Muslim Arab philosopher, mathematician, physician, and musician

801   -   865 or 872

occupation: philosopher, mathematician, cryptographer, astronomer, physician, music theorist, astrologer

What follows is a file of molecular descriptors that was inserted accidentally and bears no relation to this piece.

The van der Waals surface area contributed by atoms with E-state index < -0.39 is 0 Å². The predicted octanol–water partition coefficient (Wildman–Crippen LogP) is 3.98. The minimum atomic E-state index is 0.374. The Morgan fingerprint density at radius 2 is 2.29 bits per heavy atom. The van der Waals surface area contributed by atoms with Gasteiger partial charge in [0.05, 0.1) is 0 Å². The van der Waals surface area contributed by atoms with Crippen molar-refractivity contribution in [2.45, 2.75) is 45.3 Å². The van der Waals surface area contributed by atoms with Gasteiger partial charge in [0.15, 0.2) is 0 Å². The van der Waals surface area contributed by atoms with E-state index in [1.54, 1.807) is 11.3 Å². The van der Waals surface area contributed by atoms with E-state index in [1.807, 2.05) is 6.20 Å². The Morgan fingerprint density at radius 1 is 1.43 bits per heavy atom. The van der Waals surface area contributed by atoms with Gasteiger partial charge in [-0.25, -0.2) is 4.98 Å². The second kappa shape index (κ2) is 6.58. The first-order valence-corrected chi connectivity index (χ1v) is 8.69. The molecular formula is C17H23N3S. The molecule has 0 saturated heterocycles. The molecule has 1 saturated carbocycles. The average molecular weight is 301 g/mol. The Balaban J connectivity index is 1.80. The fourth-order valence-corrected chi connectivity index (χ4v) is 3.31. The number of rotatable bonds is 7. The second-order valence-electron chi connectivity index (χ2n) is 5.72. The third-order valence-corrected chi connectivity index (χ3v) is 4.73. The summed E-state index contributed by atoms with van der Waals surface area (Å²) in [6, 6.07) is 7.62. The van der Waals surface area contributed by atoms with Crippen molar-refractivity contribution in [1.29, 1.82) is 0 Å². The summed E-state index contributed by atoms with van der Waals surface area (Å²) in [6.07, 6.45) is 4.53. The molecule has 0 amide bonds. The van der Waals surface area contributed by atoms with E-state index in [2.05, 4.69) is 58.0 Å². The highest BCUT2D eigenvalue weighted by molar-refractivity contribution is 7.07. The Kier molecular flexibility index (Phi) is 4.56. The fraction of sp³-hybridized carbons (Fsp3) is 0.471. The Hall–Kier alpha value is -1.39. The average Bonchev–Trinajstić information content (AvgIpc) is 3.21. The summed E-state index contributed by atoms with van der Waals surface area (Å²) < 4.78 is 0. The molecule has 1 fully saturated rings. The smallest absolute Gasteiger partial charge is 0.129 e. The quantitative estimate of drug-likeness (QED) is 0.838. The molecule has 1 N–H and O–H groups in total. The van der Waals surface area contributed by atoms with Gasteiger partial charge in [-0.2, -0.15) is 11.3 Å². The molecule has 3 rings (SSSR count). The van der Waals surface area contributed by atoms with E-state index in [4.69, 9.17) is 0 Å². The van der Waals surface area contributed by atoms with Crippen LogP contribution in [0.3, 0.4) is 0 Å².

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Abu Yūsuf Yaʻqūb ibn ʼIsḥāq aṣ-Ṣabbāḥ al-Kindī (; Arabic: أبو يوسف يعقوب بن إسحاق الصبّاح الكندي‎; Latin: Alkindus; c. 801–873 AD) was an Arab Muslim philosopher, polymath, mathematician, physician and musician. Al-Kindi was the first of the Muslim peripatetic philosophers, and is unanimously hailed as the "father of Arab philosophy" for his synthesis, adaptation and promotion of Greek and Hellenistic philosophy in the Muslim world.{sfn|Klein-Franke|2001|page=165}} Al-Kindi was born in Kufa and educated in Baghdad. He became a prominent figure in the House of Wisdom, and a number of Abbasid Caliphs appointed him to oversee the translation of Greek scientific and philosophical texts into the Arabic language. This contact with "the philosophy of the ancients" (as Greek philosophy was often referred to by Muslim scholars) had a profound effect on his intellectual development, and led him to write hundreds of original treatises of his own on a range of subjects ranging from metaphysics, ethics, logic and psychology, to medicine, pharmacology, mathematics, astronomy, astrology and optics, and further afield to more practical topics like perfumes, swords, jewels, glass, dyes, zoology, tides, mirrors, meteorology and earthquakes.In the field of mathematics, al-Kindi played an important role in introducing Indian numerals to the Islamic and Christian world. Al-Kindi was also one of the fathers of cryptography. His book entitled Manuscript on Deciphering Cryptographic Messages gave rise to the birth of cryptanalysis, was the earliest known use of statistical inference, and introduced several new methods of breaking ciphers. Using his mathematical and medical expertise, he was able to develop a scale that would allow doctors to quantify the potency of their medication.The central theme underpinning al-Kindi's philosophical writings is the compatibility between philosophy and other "orthodox" Islamic sciences, particularly theology. And many of his works deal with subjects that theology had an immediate interest in. These include the nature of God, the soul and prophetic knowledge. But despite the important role he played in making philosophy accessible to Muslim intellectuals, his own philosophical output was largely overshadowed by that of al-Farabi and very few of his texts are available for modern scholars to examine.
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